At the launch of the Leaders of Early Learning programme last week, 98 practitioners gathered to celebrate their work supporting other local settings.
Oxfordshire has many centres of best practice and the Early Years Board created the programme in January this year, aiming to see leaders in schools and settings working together, as well as supporting leaders with their personal development.
The county has around 350 settings, 250 schools and 700 childminders, as well as six standalone nursery schools and two early years teaching schools.
Chris Malone, early years manager at Oxfordshire County Council, and the chair of Oxfordshire’s Early Years Board, said, ‘Leaders of Early Learning brings together local, national and international experts, like an early years think-tank.
‘It’s a combination of teachers in nursery and primary schools, EYPs, practitioners from the PVI sector including nursery managers, childminders and people working in children’s centres.
‘The idea is to empower current outstanding leaders to share their wonderful achievements. It’s essentially a peer support model.’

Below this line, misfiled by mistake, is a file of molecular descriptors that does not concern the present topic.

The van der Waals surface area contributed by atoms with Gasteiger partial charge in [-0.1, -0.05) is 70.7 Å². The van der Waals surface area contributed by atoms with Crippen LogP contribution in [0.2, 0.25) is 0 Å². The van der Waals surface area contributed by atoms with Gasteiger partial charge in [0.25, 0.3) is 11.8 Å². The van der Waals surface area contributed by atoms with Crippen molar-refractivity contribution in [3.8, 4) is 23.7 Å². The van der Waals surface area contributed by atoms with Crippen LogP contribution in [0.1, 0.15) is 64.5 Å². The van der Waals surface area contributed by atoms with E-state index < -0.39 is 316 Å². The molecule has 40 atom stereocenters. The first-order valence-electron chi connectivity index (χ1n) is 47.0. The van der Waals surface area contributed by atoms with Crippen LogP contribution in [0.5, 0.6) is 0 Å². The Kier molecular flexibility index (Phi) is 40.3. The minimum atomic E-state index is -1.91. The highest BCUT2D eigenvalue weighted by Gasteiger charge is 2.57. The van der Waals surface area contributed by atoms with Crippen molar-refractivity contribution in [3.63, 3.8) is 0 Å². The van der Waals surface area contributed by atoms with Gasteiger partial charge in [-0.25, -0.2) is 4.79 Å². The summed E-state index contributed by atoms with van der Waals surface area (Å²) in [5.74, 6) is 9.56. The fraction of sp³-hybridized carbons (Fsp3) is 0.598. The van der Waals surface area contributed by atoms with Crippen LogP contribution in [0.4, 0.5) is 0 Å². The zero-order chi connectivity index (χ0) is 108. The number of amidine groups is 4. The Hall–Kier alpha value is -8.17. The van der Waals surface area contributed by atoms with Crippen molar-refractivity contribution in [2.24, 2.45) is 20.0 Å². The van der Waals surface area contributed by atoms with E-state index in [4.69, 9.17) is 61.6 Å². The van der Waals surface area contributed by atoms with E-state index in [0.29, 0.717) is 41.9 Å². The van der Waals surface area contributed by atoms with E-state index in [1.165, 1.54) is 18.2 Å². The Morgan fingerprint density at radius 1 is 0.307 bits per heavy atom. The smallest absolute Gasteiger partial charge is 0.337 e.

‘We’ve brought together other programmes that were working separately. There was all this great work going on in separate bubbles so this is an opportunity to bring the experiences together and also expand them into many local communities of practice.’
The programme aims to:
- make a long-term difference through investing in relationship-building
- recognise that difference approaches are needed in different contexts
- remember that the most effective approach is not ‘top down’
- understand that journeys of improvement depend upon us all learning from each other
- encourage leaders to value, above all, high quality adult-child interactions
- ensure that learning for adults, and for children, is interesting and enjoyable
- use technology whenever possible to join up ‘communities of practice’ across the county
Ms Malone added, ‘The overwhelming message from leaders at the launch event was that their time is very precious. For example, if we ask practitioners and teachers to go to other nurseries, we must find a way to ensure that their own setting does not lose out in their absence. This is something we will learn from, for example leaders may host visits rather than go visiting in the future.’